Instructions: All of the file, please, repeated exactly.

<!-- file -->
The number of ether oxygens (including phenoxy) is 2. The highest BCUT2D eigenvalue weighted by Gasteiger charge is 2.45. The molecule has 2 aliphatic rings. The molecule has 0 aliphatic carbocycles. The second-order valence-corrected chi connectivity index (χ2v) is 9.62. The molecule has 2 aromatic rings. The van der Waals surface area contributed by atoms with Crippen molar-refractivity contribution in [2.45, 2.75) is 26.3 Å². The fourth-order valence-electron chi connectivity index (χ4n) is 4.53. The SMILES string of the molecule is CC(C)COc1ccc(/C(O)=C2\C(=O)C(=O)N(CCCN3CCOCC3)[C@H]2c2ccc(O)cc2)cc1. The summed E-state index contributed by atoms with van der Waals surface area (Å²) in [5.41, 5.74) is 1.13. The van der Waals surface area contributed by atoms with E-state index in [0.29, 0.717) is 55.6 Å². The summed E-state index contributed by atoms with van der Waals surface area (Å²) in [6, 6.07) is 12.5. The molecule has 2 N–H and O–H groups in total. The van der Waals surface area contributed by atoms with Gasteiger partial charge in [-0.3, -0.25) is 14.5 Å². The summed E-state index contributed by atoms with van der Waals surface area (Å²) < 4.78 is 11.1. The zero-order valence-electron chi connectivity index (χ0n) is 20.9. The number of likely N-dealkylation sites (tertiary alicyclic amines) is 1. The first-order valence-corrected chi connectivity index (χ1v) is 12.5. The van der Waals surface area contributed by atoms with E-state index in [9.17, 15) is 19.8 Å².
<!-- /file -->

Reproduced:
The number of ether oxygens (including phenoxy) is 2. The highest BCUT2D eigenvalue weighted by Gasteiger charge is 2.45. The molecule has 2 aliphatic rings. The molecule has 0 aliphatic carbocycles. The second-order valence-corrected chi connectivity index (χ2v) is 9.62. The molecule has 2 aromatic rings. The van der Waals surface area contributed by atoms with Crippen molar-refractivity contribution in [2.45, 2.75) is 26.3 Å². The fourth-order valence-electron chi connectivity index (χ4n) is 4.53. The SMILES string of the molecule is CC(C)COc1ccc(/C(O)=C2\C(=O)C(=O)N(CCCN3CCOCC3)[C@H]2c2ccc(O)cc2)cc1. The summed E-state index contributed by atoms with van der Waals surface area (Å²) in [5.41, 5.74) is 1.13. The van der Waals surface area contributed by atoms with E-state index in [0.29, 0.717) is 55.6 Å². The summed E-state index contributed by atoms with van der Waals surface area (Å²) in [6, 6.07) is 12.5. The molecule has 2 N–H and O–H groups in total. The van der Waals surface area contributed by atoms with Gasteiger partial charge in [-0.3, -0.25) is 14.5 Å². The summed E-state index contributed by atoms with van der Waals surface area (Å²) < 4.78 is 11.1. The zero-order valence-electron chi connectivity index (χ0n) is 20.9. The number of likely N-dealkylation sites (tertiary alicyclic amines) is 1. The first-order valence-corrected chi connectivity index (χ1v) is 12.5. The van der Waals surface area contributed by atoms with E-state index in [9.17, 15) is 19.8 Å².